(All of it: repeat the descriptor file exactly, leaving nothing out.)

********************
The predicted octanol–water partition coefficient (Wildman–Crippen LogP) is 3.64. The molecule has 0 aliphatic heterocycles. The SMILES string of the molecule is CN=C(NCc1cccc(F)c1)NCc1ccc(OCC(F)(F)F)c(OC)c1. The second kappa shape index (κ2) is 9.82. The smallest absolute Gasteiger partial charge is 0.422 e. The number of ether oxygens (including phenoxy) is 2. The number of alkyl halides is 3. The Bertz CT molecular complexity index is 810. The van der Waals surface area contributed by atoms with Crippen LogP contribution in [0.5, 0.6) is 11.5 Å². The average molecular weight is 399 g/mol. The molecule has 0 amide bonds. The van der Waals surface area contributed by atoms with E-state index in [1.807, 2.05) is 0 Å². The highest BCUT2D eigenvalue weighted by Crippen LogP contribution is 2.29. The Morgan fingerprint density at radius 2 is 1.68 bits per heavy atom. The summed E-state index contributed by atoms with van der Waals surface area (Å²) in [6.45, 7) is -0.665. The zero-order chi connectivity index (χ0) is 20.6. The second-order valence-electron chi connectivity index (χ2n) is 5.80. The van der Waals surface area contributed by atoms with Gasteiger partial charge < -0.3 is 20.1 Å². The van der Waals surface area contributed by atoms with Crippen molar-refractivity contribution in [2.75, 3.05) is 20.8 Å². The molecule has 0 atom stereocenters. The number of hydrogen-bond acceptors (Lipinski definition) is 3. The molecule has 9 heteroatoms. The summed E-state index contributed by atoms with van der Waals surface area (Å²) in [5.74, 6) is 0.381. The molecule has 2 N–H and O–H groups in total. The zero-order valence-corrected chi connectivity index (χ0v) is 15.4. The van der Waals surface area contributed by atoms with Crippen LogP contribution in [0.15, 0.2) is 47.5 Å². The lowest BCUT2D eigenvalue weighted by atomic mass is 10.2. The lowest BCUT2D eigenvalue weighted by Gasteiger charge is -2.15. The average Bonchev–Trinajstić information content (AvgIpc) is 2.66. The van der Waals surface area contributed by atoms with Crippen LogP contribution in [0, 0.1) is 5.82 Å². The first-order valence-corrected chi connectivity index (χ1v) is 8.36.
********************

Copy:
The predicted octanol–water partition coefficient (Wildman–Crippen LogP) is 3.64. The molecule has 0 aliphatic heterocycles. The SMILES string of the molecule is CN=C(NCc1cccc(F)c1)NCc1ccc(OCC(F)(F)F)c(OC)c1. The second kappa shape index (κ2) is 9.82. The smallest absolute Gasteiger partial charge is 0.422 e. The number of ether oxygens (including phenoxy) is 2. The number of alkyl halides is 3. The Bertz CT molecular complexity index is 810. The van der Waals surface area contributed by atoms with Crippen LogP contribution in [0.5, 0.6) is 11.5 Å². The average molecular weight is 399 g/mol. The molecule has 0 amide bonds. The van der Waals surface area contributed by atoms with E-state index in [1.807, 2.05) is 0 Å². The highest BCUT2D eigenvalue weighted by Crippen LogP contribution is 2.29. The Morgan fingerprint density at radius 2 is 1.68 bits per heavy atom. The summed E-state index contributed by atoms with van der Waals surface area (Å²) in [6.45, 7) is -0.665. The zero-order chi connectivity index (χ0) is 20.6. The second-order valence-electron chi connectivity index (χ2n) is 5.80. The van der Waals surface area contributed by atoms with Gasteiger partial charge < -0.3 is 20.1 Å². The van der Waals surface area contributed by atoms with Crippen molar-refractivity contribution in [2.75, 3.05) is 20.8 Å². The molecule has 0 atom stereocenters. The number of hydrogen-bond acceptors (Lipinski definition) is 3. The molecule has 9 heteroatoms. The summed E-state index contributed by atoms with van der Waals surface area (Å²) in [5.74, 6) is 0.381. The molecule has 2 N–H and O–H groups in total. The zero-order valence-corrected chi connectivity index (χ0v) is 15.4. The van der Waals surface area contributed by atoms with Crippen LogP contribution in [0.15, 0.2) is 47.5 Å². The lowest BCUT2D eigenvalue weighted by atomic mass is 10.2. The lowest BCUT2D eigenvalue weighted by Gasteiger charge is -2.15. The average Bonchev–Trinajstić information content (AvgIpc) is 2.66. The van der Waals surface area contributed by atoms with Crippen LogP contribution in [0, 0.1) is 5.82 Å². The first-order valence-corrected chi connectivity index (χ1v) is 8.36.